Saraswathi, T. S. and Oke, Meera (2013) Ecology of Adolescence in India: Implications for Policy and Practice. Psychological Studies, 58 (4). pp. 353-364. ISSN 0974-9861Full text not available from this repository.
The kaleidoscopic images of Indian adolescents are colored by variations and inequities in region, gender, caste, and social class. The contrast between the privileged and the under privileged makes them appear as belonging to different worlds marked by the “freedoms” of the ‘haves’ and the “unfreedoms” of the have-nots. What offers hope is the significant improvement seen in literacy during the past decade. Although we are far off the mark in universalization of primary education and the enforcement of the right to education, there is reason for optimism due to significant improvements in literacy over the past decade. Adolescent health and nutrition continue to remain grave concerns. Poor reproductive health, especially of young women at risk of early marriage and pregnancy, contributes to the cycle of poor nutrition, health and poor well-being. Enlightened policies offer hope while poor implementations of programs for adolescent welfare cause for despair. The nation stands at the crossroads of economic development with a large expanding pool of adolescent population who can become contributing members of the society in the coming decades. Investment in their education and health can pay rich dividends even as the failure to do so will bring with it a high social cost. The current paper addresses these issues in the light of available empirical data. (An earlier version of the present paper based on data from the Census of India (2001) was published in Saraswathi, T. S. (2012) Ecology of Adolescence (pp188–210) in M. Kapur, H.M. Koot &M. Lamb (Eds.) Developmental Psychology and Education. New Delhi: Manek Publications Pvt. Ltd for ICSSR, NOW and ESRC. The present paper has used updated statistics from the Census of India (2001) and other statistical data wherever possible.).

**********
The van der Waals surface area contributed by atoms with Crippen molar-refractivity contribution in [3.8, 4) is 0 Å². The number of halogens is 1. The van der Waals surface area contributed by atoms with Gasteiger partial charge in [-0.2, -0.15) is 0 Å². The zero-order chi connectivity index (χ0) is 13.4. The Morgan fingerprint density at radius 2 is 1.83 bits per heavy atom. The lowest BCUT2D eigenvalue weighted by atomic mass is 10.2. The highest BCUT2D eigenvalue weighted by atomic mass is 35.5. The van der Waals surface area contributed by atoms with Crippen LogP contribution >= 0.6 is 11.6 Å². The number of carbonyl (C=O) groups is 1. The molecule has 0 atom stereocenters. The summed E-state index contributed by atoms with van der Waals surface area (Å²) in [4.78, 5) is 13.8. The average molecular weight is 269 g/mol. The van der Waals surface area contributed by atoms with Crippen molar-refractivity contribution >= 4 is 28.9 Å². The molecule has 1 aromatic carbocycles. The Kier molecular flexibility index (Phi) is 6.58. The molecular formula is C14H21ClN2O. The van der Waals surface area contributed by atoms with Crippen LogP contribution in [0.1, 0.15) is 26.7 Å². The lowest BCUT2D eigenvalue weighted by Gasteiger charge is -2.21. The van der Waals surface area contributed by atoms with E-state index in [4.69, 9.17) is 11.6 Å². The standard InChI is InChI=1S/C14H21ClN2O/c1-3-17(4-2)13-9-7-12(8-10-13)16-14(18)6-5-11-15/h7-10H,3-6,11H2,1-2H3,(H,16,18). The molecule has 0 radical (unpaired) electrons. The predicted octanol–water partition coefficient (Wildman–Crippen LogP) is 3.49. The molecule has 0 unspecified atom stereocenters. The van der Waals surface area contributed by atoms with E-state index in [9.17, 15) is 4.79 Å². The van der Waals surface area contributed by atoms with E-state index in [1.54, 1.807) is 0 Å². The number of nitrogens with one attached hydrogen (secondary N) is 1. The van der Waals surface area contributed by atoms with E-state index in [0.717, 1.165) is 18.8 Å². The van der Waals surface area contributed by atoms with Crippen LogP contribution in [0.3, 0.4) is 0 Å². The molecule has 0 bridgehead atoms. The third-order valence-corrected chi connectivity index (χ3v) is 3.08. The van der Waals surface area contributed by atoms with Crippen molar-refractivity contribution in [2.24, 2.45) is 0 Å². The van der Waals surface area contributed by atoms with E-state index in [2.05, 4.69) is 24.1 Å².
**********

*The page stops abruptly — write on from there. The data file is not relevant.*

|Subjects:||B Philosophy. Psychology. Religion > Psychology
B Philosophy. Psychology. Religion > Psychology > Child psychology
|Divisions:||Centre For Research and Innovation in Learning and Teaching Publications|
|Depositing User:||CAOIMHE NI MHAICIN|
|Date Deposited:||28 Nov 2016 15:53|
|Last Modified:||28 Nov 2016 15:53|
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